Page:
[sdiy] FM Transmitter IC
rob at gmsn.co.uk
Mon Apr 25 20:16:40 CEST 2016
Thanks for the info guys. I’m really short of space which is why I’m trying to keep everything as neat as possible. I need to fit everything into roughly the size of an AA battery, including power.
It’s for a small wireless controller which needs to send an acoustic signal from a small sensor to a receiver in the same room.
From: Synth-diy on behalf of Tom Corbitt
Date: Monday, 25 April 2016 17:22
To: Neil Johnson
Cc: synthdiy diy
Subject: Re: [sdiy] FM Transmitter IC
In terms of old chips, if you can find some from a decent source you can always use the venerable BA1404; it was "the" goto pirate radio chip back in the 90's
Here in the US they were used in the Ramsey FM10 which was the goto armchair anarchist pirate radio station. They later updated to kits with digital tuning like the FM-30 which ditched the 1404 for a PLL based system.
I highly doubt you'll find any modern device that doesn't require an additional cpu but if you're going to add a digital display and a tuner button circuit I feel like adding a simple mega or like cpu would make the design of that part of the circuit so much much easier (not to mention you really don't want to roll your own rf modulator anyway)
Si Labs makes some widely supported chips, the Si471X series, which you could drive with a cheap micro and still have plenty of gpio to mux a 7 segment display and switches.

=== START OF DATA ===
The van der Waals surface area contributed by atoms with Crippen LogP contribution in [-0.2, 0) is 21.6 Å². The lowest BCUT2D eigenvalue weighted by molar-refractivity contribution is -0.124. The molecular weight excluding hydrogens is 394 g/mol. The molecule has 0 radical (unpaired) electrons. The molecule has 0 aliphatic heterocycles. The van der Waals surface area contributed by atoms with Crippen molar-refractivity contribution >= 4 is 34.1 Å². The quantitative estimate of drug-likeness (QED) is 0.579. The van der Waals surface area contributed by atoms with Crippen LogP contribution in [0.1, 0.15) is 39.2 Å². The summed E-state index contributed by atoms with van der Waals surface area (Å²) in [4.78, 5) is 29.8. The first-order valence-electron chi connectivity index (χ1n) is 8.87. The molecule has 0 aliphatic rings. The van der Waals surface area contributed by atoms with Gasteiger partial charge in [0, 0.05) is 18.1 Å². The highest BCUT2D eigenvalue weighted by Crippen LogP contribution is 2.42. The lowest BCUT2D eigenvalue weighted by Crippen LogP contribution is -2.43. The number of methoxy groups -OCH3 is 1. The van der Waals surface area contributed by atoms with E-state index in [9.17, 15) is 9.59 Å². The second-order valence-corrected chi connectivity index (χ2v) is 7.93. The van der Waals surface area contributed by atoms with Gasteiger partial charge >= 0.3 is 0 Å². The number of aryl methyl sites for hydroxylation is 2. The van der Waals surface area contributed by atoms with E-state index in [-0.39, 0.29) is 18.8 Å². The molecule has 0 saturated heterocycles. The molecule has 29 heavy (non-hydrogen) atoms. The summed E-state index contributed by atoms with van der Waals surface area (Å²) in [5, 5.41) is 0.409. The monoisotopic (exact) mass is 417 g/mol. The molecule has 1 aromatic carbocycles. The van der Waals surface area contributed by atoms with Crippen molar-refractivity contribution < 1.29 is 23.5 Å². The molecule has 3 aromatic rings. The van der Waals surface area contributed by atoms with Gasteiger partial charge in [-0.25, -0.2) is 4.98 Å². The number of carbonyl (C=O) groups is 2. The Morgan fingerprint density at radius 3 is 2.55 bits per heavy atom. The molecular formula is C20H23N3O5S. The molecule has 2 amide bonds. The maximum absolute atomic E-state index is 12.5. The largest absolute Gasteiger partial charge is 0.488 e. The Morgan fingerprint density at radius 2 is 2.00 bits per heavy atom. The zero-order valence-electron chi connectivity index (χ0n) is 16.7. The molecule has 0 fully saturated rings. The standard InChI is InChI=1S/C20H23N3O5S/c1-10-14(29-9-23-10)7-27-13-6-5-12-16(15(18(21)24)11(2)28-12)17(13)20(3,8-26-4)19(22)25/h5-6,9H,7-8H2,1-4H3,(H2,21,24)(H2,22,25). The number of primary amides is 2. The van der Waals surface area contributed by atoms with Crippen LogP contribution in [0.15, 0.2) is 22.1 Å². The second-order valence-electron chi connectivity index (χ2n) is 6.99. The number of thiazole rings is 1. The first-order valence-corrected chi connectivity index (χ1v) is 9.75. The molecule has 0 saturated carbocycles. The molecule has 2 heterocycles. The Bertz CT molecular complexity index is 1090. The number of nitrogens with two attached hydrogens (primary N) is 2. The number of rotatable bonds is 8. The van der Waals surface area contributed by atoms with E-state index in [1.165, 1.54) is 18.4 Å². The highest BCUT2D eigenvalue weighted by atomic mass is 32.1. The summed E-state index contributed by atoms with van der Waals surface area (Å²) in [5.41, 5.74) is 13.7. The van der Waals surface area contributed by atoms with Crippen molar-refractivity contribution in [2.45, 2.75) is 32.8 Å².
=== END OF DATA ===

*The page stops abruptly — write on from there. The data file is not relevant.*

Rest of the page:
Better yet, unlike the old chips you also get RDS and a bunch of power info so you could have your device look at the world and figure out the best place for it to transmit before it started.(and the Si part also has two GPIO lines you can use)
Great example design with code here:
I'm a huge fan of simple and reusable and doing things the "old" way (I built and ran a pirate radio station using the ba1404 while at college in the early 1990's) but the Tc and part/power variances made for quite a juggling act. If I'd had access to the Si4713 back then I would have used it in a heartbeat...
That would have allowed me to just waste all my time on better portable antenna designs (the other rf black hole of time)
It seems small but even 250uV @ 3 meters was a decent amount of campus coverage from the right height
On Mon, Apr 25, 2016 at 10:18 AM, Neil Johnson <neil.johnson71 at gmail.com> wrote:
Apparently leagal as long as the power is very low:
Looks like nanoWatts. 100uV is plenty for local reception - a
receiver should be happy with a couple of microVolts.
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